Money has changed forms over the years, from gold coins, to paper bills, to proof of credit. While these forms of money are physically very different, they are all still backed by governments and as such constitute the fiat currencies of the official monetary system. In 2009, bitcoin introduced the world to a completely different kind of currency—one not backed by any government or bank but created through computer code. This cryptocurrency or virtual currency has gained in value and users. According to coinmarketcap.com, as of December 7, 2017, there were approximately 16.7 million bitcoins in circulation with a market capitalization of $260 billion U.S. dollars. Over 300,000 transactions a day occur in bitcoin. But as the value of bitcoin increases, so does the threat of theft or hacks. Since bitcoin does not exist in any physical form and is not stored or regulated by any government body, how does one keep bitcoins safe and secure?
Just the way we keep cash or cards in a physical wallet, bitcoins are also stored in a wallet—a digital wallet. The digital wallet can be hardware-based or web-based (in the form of online wallets). The wallet can also reside on a mobile device, on a computer desktop, or kept safe by printing the private keys and addresses on paper, known as paper wallet. But how safe are any of these digital wallets? The answer to this depends on how the user manages the wallet. Every wallet contains a set of private keys without which the bitcoin owner cannot access the currency. The biggest danger in bitcoin security is the individual user perhaps losing the private key or having the private key stolen. Without the private key, the user will never see her bitcoins again. Besides losing the private key, a user can also lose her bitcoin by computer malfunctions (crashing a hard drive), by hacking, or by physically losing a computer where the digital wallet resides. (Related reading Ways To Earn Bitcoins)
The offline mode of securing bitcoins is called cold storage. Cold storage wallets are not connected to the Internet and are thus less susceptible to hacking. Since accessing a cold storage wallet can be inconvenient, it’s best to split the bitcoins you own. Keep a small amount of bitcoins in an online digital wallet for daily trading needs and keep the rest in cold storage. Cold storage takes the private keys in an offline mode, thus decreasing the chances of theft. The practice of using cold storage is not only popular with individuals but even with cryptocurrency exchanges that deal with huge sums and are often under constant threat by hackers. The popular cold storage methods are paper wallet, sound wallets, storage devices (like a USB drive), and hardware wallets. (Related reading What Is Cold Storage For Bitcoin)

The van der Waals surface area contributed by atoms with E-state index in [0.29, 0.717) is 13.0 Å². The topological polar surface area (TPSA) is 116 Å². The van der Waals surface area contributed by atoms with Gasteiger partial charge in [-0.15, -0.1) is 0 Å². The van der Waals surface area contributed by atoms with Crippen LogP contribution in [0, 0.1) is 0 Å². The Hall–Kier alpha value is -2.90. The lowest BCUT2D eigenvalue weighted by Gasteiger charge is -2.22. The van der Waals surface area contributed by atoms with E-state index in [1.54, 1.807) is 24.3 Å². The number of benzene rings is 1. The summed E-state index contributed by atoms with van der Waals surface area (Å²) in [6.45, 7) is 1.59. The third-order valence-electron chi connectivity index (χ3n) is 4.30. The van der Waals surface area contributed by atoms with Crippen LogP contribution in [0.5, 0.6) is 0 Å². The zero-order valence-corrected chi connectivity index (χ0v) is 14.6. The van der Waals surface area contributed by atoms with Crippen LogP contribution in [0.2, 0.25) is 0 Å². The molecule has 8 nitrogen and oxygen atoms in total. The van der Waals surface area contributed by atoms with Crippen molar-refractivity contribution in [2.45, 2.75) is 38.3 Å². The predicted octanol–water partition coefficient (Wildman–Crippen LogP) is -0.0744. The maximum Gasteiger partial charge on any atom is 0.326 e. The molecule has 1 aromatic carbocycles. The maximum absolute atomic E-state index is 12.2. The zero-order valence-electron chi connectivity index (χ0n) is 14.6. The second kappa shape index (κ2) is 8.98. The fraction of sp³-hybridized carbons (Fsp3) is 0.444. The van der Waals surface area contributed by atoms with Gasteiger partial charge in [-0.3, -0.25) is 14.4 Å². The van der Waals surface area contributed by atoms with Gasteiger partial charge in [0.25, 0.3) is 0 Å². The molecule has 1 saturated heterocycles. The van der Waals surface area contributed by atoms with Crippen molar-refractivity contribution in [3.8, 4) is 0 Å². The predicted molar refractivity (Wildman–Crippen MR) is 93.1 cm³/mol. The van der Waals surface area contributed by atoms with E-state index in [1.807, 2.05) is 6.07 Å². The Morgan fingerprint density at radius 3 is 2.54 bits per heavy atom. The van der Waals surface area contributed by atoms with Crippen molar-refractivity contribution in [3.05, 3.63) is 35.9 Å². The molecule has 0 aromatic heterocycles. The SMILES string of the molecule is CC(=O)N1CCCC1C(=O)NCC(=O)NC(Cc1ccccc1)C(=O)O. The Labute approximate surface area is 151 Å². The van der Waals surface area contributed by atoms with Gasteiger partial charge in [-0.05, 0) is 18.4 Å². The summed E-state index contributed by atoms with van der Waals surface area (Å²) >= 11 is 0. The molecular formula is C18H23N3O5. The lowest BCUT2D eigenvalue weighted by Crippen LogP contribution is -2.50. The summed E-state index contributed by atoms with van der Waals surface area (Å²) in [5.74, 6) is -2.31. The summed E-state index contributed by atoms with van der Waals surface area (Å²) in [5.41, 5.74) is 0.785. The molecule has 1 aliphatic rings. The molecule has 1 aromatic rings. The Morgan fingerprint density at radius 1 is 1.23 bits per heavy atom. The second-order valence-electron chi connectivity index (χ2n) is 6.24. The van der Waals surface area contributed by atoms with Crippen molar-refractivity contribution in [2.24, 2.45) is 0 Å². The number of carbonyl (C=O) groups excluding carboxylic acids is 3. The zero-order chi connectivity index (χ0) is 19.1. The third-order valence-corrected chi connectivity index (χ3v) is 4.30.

Backup your entire bitcoin wallet early and often. In case of a computer failure, a history of regular backups may be the only way to recover the currency in the digital wallet. Make sure to backup all the wallet.dat files and then store the backup at multiple secure locations (like on a USB, on the hard drive, and on CDs). Not only this, set a strong password on the backup.
Keep your software up to date. A wallet running on non-updated bitcoin software can be a soft target for hackers. The latest version of wallet software will have a better security system in place thereby increasing the safety of your bitcoins. If your software is updated with the latest security fixes and protocol, you may evade a big crisis because of the enhanced security of the wallet. Consistently update your mobile device or computer operating systems and software to make your bitcoins safer.
Encryption adds a layer of security to a particular folder, file, or message as it can only be unlocked by someone who knows the right key to it. Thus encryption simply means using a password for being able to access the Bitcoin wallet. In cases where a desktop, mobile, or hardware wallet is used, encryption is even more important to protect from online rogues. Not only should the password be strong with the use of capital letters, numbers, and special characters, but it should either be memorized or kept at a very safe spot since the password recovery mechanism is very weak in the case of Bitcoin.
The concept of a multi-signature has gained some popularity; it involves an approval from a number of people (say 3 to 5) for a transaction to take place. Thus this limits the threat of theft as a single controller or server cannot carry out the transactions (i.e., sending bitcoins to an address or withdrawing bitcoins). The people who can transact are decided in the beginning and when one of them wants to spend or send bitcoins, they require others in the group to approve the transaction.
Since its introduction nearly eight years ago, there have been many incidents of hacking, theft, and fraud involving bitcoin. For bitcoin to grow in legitimacy, safe and reliable storage is very important. Taking a few simple security and backup precautions can greatly increase bitcoin security. (Related reading The Risks Of Buying Bitcoin)